Traditionally, stars had been described as fixed points of light in the night sky, but with changing technology our ideas about them has expanded. They are now considered active, constantly moving and ebbing areas of plasma and gases. These changing ideas are still founded in human perception, and are always in relation tour own bodies. I am interested in how through physical observation, technical hypotheses, and artistic imagination our relationship to and understanding of stars is always changing.
These clock works and other astronomy inspired works by Louise Bourgeois evoke a sense of time passing, though a corporal relation to the universe. This sense of mortality, could relate to human biological cycles, especially that of women, and reproductive ties to the rotation of the earth. Because so much of Bourgeois’ work is autobiographical, it is easy to imagine these are stars she has looked up at, and had some connection with, strong enough for her to reproduce them repeatedly in print. Of her work she remarks: “Some of us are so obsessed with the past that we die of it. It is the attitude of the poet who never finds the lost heaven and it is really the situation of artists who work for a reason that nobody can quite grasp. They might want to reconstruct something of the past to exorcise it. It is that the past for certain people has such a hold and such a beauty … Everything I do was inspired by my early life.” (Bourgeois, p.133.)
Astronomy has been Russell Crotty’s passion from a very young age. He studied the night sky, becoming an accomplished amateur astronomer with observational contributions to astronomy organizations such as NASA and ALPO. He studies the stars through the viewfinder, not through digital imaging devices. His obsessive documentation of celestial phenomenon shows through his work which combine actual scientific theoretical research and his own interpretations. The globes transform the night sky into something physical. Just a globe is used to better understand the geography of the world, his globes lend themselves to helping the viewer understand the way we see the stars.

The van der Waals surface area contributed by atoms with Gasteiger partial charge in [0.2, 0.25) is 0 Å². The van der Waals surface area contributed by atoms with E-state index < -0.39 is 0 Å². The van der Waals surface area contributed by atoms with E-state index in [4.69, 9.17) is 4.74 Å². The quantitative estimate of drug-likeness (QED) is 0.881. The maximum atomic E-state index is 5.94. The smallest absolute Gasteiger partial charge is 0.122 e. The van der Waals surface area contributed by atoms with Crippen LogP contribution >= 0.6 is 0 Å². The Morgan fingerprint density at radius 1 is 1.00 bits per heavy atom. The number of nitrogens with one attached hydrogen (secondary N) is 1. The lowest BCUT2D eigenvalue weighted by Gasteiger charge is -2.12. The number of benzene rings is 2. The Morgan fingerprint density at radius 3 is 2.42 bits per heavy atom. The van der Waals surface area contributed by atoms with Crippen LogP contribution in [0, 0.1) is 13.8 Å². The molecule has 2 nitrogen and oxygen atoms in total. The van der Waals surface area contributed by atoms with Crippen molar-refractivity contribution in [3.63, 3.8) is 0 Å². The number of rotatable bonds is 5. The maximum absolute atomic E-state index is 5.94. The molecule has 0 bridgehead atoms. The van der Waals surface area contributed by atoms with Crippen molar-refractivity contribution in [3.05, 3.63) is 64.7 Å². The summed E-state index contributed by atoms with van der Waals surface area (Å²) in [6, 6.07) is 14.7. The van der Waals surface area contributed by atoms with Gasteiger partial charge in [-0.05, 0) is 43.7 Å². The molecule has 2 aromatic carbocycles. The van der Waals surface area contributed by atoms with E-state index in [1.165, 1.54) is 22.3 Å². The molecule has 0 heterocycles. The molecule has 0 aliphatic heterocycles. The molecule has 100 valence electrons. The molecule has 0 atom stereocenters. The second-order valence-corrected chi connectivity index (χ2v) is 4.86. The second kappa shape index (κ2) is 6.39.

Véronique La Perrière M.’s practice raises questions about memory and trace, perception and identity, the invisible and the phantasmagorical. Her research explores, in the context of historical collections, intersections between mythology, imagination and the rise of scientific thinking. The film Le Souffle d’Uranie (Urania’s Breath) the artist retells the story of Urania, the Muse of Astronomy in Geek myth. The video puts cosmic images into motion, that appear and disappear through the movement of an evanescent matter. She writes that the work is “Inspired by the history of astronomy and the influence of celestial bodies on human consciousness, the film is a meditation on the mystery and fragility of existence.”
John Torreano’s work depict gems, jewels and stars. The gems in these often large-scale panels and sculptural columns form galaxy-like constellations. Torreano’s work often refers to actual galaxies in outer space, with combinations of realism and abstraction. His paintings raise questions of scale, and cause the viewer to question whether they are looking at something incomprehensibly large, something small, that they could hold in their hand, or something viewed through a microscope. All reference the natural world, and draw upon the similarities of patterns found in the natural world.
Kiki Smith’s representations of stars often depict the vastness of space, and the desire to understand and tame, through categorization, scientific analysis or myth. She usually presents the night sky in relation to the figure or animals, as point of reference. The interconnections of nature is a theme which runs through much of Smiths work, questioning the earthly against the celestial, and the macrocosim and microcoism. These distant constellations harked the wonder so many feel when looking to the night sky, and point to the mystery that compelled the first astronomers to want to record, name and chart them. She continues this desire to understand though sculpture, drawing, print…
In these artists work, there is an attempt to relate the cosmos, to the body, either in representation, scale or narrative. I think they all speak to a desire to understand the unknowable through the body, and when possible, touch. The night sky has been so widely represented throughout art history, and I feel that I could go on about other artist’s desire to recreate the night sky.
Continued on November 20: https://rachelthorntonjournal.wordpress.com/2017/11/20/making-the-universe-physical/